Comics Features Reviews

“Popova” Is Entertaining And Fun, But There Are Things We Need To Address

Is violence a good way to fight your oppressors, or is aggression a predominantly male characteristic? These are the questions that authors Dre Torres and Alex Valdes are trying to answer. Popova is a revenge fantasy comic book series; it reverses gender stereotypes by depicting women’s aggression as something to be wary of. The series features the invaluable contribution of Yasmin Liang‘s artwork, Kuen Tang‘s letters, and Amin De Jesus‘s design.

The first issue of Popova introduces us to a secret society of women. This is led by a character named The Madam. They abide to a very strict code and in fact, the members of this group swear to kill abusive men; they never get into relationships with men in general. One day, one of our main characters, Scarlet Rose, decides to abandon the group. She starts questioning the group’s morals and goes solo killing for money.

Scarlet fakes her death and begins a new life with a partner who is unaware of her past. That is until, Sadie – one of the most loyal members to the secret society – finds Scarlet. She then threatens to kill her fiancé if she refuses to meet their boss. The second issue presents a series of flashbacks on Sadie’s past and how she and Scarlet met. Meanwhile, the two women meet The Madam and the rest of the society members.

The novel opens with Scarlet poisoning a lesbian woman. We don’t know anything about her, save for the fact that she is on a date with another woman. We’re not given any in-depth reason as to why Scarlet kills her, only a vague reference to it. We have to note that often, queer characters are killed off or portrayed as tragic figures in the media. While necessary in certain stories, there is a risk of normalising homosexuality as doomed.

In another instance, a black woman dies with no valid explanation as to why. This event does not impact the plot in any significant manner. There is a recent surge of POC and LGBTQ+ representation in media. As fantastic as that is, there are still certain representations that are harmful in portraying minorities. It is very important to be mindful of what these stories can present or exhibit.

The plot has its weaknesses as well. Scarlet Rose leaves the society because she realises that things are not as black and white as she believes them to be. She changes, begins killing women, and gets a boyfriend. From a structural point of view, it would make more sense if she stopped killing altogether. She’ll then realise she misses killing and craves it. Killing, after all, is the reason why she joined the society in the first place.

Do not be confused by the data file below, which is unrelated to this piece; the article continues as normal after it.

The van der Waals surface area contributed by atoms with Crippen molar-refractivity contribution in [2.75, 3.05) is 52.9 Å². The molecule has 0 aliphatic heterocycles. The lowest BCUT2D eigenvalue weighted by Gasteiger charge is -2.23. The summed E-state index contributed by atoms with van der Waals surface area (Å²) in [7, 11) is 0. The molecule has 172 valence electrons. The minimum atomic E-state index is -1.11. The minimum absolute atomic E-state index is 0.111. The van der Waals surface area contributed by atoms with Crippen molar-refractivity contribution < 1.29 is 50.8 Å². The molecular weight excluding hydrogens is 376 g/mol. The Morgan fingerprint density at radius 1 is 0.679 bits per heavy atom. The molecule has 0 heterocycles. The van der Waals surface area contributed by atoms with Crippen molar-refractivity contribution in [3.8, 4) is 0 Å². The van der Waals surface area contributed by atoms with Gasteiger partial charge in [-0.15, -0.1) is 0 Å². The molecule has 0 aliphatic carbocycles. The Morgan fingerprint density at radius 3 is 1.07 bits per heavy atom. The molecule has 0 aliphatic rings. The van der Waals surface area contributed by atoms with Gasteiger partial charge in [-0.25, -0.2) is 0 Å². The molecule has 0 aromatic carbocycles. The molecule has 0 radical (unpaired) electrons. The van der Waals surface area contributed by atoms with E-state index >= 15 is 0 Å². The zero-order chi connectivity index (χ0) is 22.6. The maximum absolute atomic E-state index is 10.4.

This realisation would have given her character more nuance. It would provide her room to explore the complexity of serving extreme ideologies. This main theme becomes an overbearing focus for the writers. This results in a significant absence of round characters or story development. The characters overall tend to be of surface-level; female characters lack personality, and we don’t find out a lot about any positive male figures because they are killed or defamed.

I understand the authors’ intent was to write a feminist story about women taking control. But Popova almost portrays feminism to be a negative thing; as if women are just as violent if given the chance. I was a little disappointed. I am personally a fan of female antiheroes or female psychopaths in fiction. However, it is necessary to focus on the characters first and then let the theme organically develop. I think the feminist angle would have been more compelling if the creators explored character development rather than advertise this is a feminist story.

Popova does have a lot of positive aspects as well. It perfectly and directly represents sexism and patriarchy. Women are drawn realistically and are not sexualised. The cover is iconic; Liang’s artwork is simply brilliant! What is outstanding about her work are the characters’ facial features—expressive and detailed; the reader is able to notice every single emotional change in every characters’ expression. The use of close up is always perfectly timed, and never exaggerated or unnecessary. I don’t miss colours because their absence enhance the dark and thriller aspect of the story.

I won’t lie; Popova left me a little perplexed. The authors are clearly talented and creative, so my hesitation has nothing to do with the quality of the work. However, there are certain topics or key words that are inherently political, no matter the tone we choose to write about them. This treads on delicate lines and can affect certain enjoyments of the stories we encounter. But Popova is definitely entertaining, with Liang’s artwork simply being exceptional!

Have you read Popova? If you have yet to and would like to, you can purchase the first issue at Comixology. If you like it, sound off in the comments or send us your thoughts on Facebook or Twitter!

About the author

Beatrice Bove

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